G C Lichtenberg: “It is as if our languages were confounded: when we want a thought, they bring us a word; when we ask for a word, they give us a dash; and when we expect a dash, there comes a piece of bawdy.”
Albert Einstein: “I am content in my later years. I have kept my good humor and take neither myself nor the next person seriously.” (To P. Moos, March 30, 1950. Einstein Archives 60-587)
Martin Amis: “Gogol is funny, Tolstoy in his merciless clarity is funny, and Dostoyevsky, funnily enough, is very funny indeed; moreover, the final generation of Russian literature, before it was destroyed by Lenin and Stalin, remained emphatically comic — Bunin, Bely, Bulgakov, Zamyatin. The novel is comic because life is comic (until the inevitable tragedy of the fifth act);...”
Werner Herzog: “We are surrounded by worn-out, banal, useless and exhausted images, limping and dragging themselves behind the rest of our cultural evolution.”
John Gray: "Unlike Schopenhauer, who lamented the human lot, Leopardi believed that the best response to life is laughter. What fascinated Schopenhauer, along with many later writers, was Leopardi’s insistence that illusion is necessary to human happiness."
Justin E.H. Smith: “One should of course take seriously serious efforts to improve society. But when these efforts fail, in whole or in part, it is only humor that offers redemption. So far, human expectations have always been strained, and have always come, give or take a bit, to nothing. In this respect reality itself has the form of a joke, and humor the force of truth.”
विलास सारंग: "… इ. स. 1000 नंतर ज्या प्रकारची संस्कृती रुढ झाली , त्यामध्ये साधारणत्व व विश्वात्मकता हे गुण प्राय: लुप्त झाले...आपली संस्कृती अकाली विश्वात्मक साधारणतेला मुकली आहे."
Wednesday, October 31, 2007
“…it wasn’t Columbus’s Atlantic expedition which made people realise the world was spherical. Pythagoras and his school are credited as the first to make this observation in the 6th century BC. Aristotle may have thought that the earth was at the centre of the universe but he at least came up with proof that it was curved: the hull of a ship on the horizon sinks out of sight before the mast. So when ”Parallax”, one of the aliases used by snake-oil salesman Samuel Rowbotham, began to propound his flat-earth ideas in the 19th century, he was pushing back the clock by a good two millennia….
Garwood has produced an intriguing chronicle of 150 years of self-delusion, from Parallax in the mid-19th century to the late 20th century’s Charles Johnson, who pushed membership of the International Flat Earth Society of America well into triple figures…
Instead of dishing out the ridicule which these fundamentalists invite, Garwood remains dispassionate and understanding.”
I liked the last part: author remains dispassionate and understanding and doesn’t ridicule.
Times of India on October 29, 2007 reported: Aliens caused bizarre blazes in Sicily three years ago
“Aliens from outer space testing their weapons may have caused a bizarre series of fires in a remote village in Sicily three years ago, an Italian government report says.
The attack, residents reported, led electrical appliances such as fridges, TVs and kettles to suddenly burst into flames. They also claimed to have seen UFOs flying overhead at the time of the fires.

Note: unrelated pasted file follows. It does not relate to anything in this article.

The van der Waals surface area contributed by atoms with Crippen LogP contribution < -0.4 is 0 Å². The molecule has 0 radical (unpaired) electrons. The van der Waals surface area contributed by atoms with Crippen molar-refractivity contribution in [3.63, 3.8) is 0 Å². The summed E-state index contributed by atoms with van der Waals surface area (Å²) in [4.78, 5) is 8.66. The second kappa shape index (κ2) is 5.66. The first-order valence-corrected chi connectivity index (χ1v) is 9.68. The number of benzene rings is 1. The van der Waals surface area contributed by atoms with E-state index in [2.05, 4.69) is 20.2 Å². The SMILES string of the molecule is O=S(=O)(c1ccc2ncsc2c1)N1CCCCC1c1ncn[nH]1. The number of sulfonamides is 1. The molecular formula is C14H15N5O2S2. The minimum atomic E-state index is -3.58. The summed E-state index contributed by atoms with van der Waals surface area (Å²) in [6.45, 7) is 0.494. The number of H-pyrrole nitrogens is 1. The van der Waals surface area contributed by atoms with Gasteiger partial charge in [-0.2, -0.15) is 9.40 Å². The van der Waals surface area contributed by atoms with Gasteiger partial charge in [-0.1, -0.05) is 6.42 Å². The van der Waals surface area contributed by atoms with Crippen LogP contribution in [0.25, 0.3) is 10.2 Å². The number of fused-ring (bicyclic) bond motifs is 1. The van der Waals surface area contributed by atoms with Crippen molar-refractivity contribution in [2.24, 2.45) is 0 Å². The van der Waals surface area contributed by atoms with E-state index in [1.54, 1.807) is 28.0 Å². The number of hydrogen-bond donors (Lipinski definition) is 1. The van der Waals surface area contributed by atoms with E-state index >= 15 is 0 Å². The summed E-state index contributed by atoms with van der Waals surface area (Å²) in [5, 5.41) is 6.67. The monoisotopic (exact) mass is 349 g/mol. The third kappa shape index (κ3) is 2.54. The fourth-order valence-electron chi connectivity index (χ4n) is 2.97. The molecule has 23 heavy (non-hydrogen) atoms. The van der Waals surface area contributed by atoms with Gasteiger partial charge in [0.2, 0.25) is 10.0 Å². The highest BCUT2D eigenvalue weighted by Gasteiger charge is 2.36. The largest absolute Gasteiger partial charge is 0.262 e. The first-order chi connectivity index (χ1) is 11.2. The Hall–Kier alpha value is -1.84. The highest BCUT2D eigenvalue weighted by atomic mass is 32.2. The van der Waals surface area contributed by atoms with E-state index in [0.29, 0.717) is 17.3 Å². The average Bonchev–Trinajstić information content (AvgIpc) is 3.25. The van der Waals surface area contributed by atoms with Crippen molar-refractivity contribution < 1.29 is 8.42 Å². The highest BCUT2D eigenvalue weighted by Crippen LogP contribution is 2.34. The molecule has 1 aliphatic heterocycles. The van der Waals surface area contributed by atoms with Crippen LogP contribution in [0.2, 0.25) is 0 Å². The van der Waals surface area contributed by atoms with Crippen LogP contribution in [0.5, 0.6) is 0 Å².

Dozens of experts, including a scientist from the US space agency NASA were sent to investigate the bizarre blaze, in a two-year probe which cost the exchequer a whopping one million pounds.Now, a leaked Italian report has said that aliens were a likely cause of the fires in the remote village of Canneto di Caronia in Sicily. “
When I read this, I started laughing and soon turned angry but then Carl Sagan’s following words doused my fires.
“We are all flawed, and creatures of our time. Is it fair to judge as by the unknown standards of the future? Some of the habits of our age will doubtless be considered barbaric by later generations- perhaps for insisting that small children and even infants sleep alone instead of with their parents; or exciting nationalist passions as a means of gaining popular approval and achieving high political office; or allowing bribery and corruption as a way of life; or keeping pets; or eating animals and jailing chimpanzees; or criminalizing the use of euphoriants by adults; or allowing our children to grow up ignorant.”
Great minds like Newton too were flawed.
While reviewing The Fellowship: The Story of a Revolution By John Gribbin, The Economist said in August 2005:
“. Although scientists devised beautifully neat formulae to explain complicated phenomena, the scientific revolution itself was a messy business.
For a start, some natural philosophers refused to behave like scientists. Newton spent many of his best years working away on theology and alchemy, rather than dutifully laying down the foundations of modern physics. The experiments at the heart of the new philosophical method were often hard to replicate. Boyle's famous air pumps, for example, were always leaking. And by the 18th century, when the revolution really ought to have been over, armillary spheres were still being produced with the Ptolemaic and Copernican heavens side by side, as if the makers had hedged their bets.”
Therefore, we all need to work harder and stay focused to take science to the society.
Until we see them, Martians should firmly remain in delightful cartoons like the one below.
If earth was finally proven to be round, rewards of patience are rich!
Artist: James Stevenson The New Yorker 13 September 1958